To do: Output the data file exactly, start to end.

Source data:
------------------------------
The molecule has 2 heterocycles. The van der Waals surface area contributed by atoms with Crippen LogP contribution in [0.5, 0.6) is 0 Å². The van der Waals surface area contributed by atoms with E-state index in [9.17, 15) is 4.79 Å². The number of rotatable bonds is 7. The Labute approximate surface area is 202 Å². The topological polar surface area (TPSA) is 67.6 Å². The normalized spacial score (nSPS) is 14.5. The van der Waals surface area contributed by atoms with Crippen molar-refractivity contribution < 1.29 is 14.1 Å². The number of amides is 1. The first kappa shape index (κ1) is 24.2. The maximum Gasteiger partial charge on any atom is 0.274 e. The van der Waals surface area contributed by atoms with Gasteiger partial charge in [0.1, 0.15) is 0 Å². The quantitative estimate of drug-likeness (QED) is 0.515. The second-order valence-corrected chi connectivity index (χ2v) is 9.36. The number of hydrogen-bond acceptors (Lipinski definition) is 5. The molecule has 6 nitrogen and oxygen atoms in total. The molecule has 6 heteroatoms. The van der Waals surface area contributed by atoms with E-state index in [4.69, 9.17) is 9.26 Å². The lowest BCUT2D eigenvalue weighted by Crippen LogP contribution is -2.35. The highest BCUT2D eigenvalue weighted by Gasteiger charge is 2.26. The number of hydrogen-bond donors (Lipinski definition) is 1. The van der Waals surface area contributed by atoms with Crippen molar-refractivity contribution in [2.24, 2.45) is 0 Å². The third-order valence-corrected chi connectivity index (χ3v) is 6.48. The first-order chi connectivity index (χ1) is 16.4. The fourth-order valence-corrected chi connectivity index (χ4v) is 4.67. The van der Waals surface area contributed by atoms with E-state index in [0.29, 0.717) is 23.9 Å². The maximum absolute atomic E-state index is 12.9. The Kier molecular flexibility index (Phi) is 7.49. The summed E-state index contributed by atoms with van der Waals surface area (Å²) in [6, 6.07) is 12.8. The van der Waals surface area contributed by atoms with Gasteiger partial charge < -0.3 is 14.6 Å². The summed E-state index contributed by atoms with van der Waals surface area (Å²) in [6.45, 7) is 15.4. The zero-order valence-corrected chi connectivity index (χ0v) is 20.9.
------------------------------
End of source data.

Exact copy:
The molecule has 2 heterocycles. The van der Waals surface area contributed by atoms with Crippen LogP contribution in [0.5, 0.6) is 0 Å². The van der Waals surface area contributed by atoms with E-state index in [9.17, 15) is 4.79 Å². The number of rotatable bonds is 7. The Labute approximate surface area is 202 Å². The topological polar surface area (TPSA) is 67.6 Å². The normalized spacial score (nSPS) is 14.5. The van der Waals surface area contributed by atoms with Crippen molar-refractivity contribution < 1.29 is 14.1 Å². The number of amides is 1. The first kappa shape index (κ1) is 24.2. The maximum Gasteiger partial charge on any atom is 0.274 e. The van der Waals surface area contributed by atoms with Gasteiger partial charge in [0.1, 0.15) is 0 Å². The quantitative estimate of drug-likeness (QED) is 0.515. The second-order valence-corrected chi connectivity index (χ2v) is 9.36. The number of hydrogen-bond acceptors (Lipinski definition) is 5. The molecule has 6 nitrogen and oxygen atoms in total. The molecule has 6 heteroatoms. The van der Waals surface area contributed by atoms with E-state index in [4.69, 9.17) is 9.26 Å². The lowest BCUT2D eigenvalue weighted by Crippen LogP contribution is -2.35. The highest BCUT2D eigenvalue weighted by Gasteiger charge is 2.26. The number of hydrogen-bond donors (Lipinski definition) is 1. The van der Waals surface area contributed by atoms with Crippen molar-refractivity contribution in [2.24, 2.45) is 0 Å². The third-order valence-corrected chi connectivity index (χ3v) is 6.48. The first-order chi connectivity index (χ1) is 16.4. The fourth-order valence-corrected chi connectivity index (χ4v) is 4.67. The van der Waals surface area contributed by atoms with E-state index in [0.29, 0.717) is 23.9 Å². The maximum absolute atomic E-state index is 12.9. The Kier molecular flexibility index (Phi) is 7.49. The summed E-state index contributed by atoms with van der Waals surface area (Å²) in [6, 6.07) is 12.8. The van der Waals surface area contributed by atoms with Gasteiger partial charge < -0.3 is 14.6 Å². The summed E-state index contributed by atoms with van der Waals surface area (Å²) in [6.45, 7) is 15.4. The zero-order valence-corrected chi connectivity index (χ0v) is 20.9.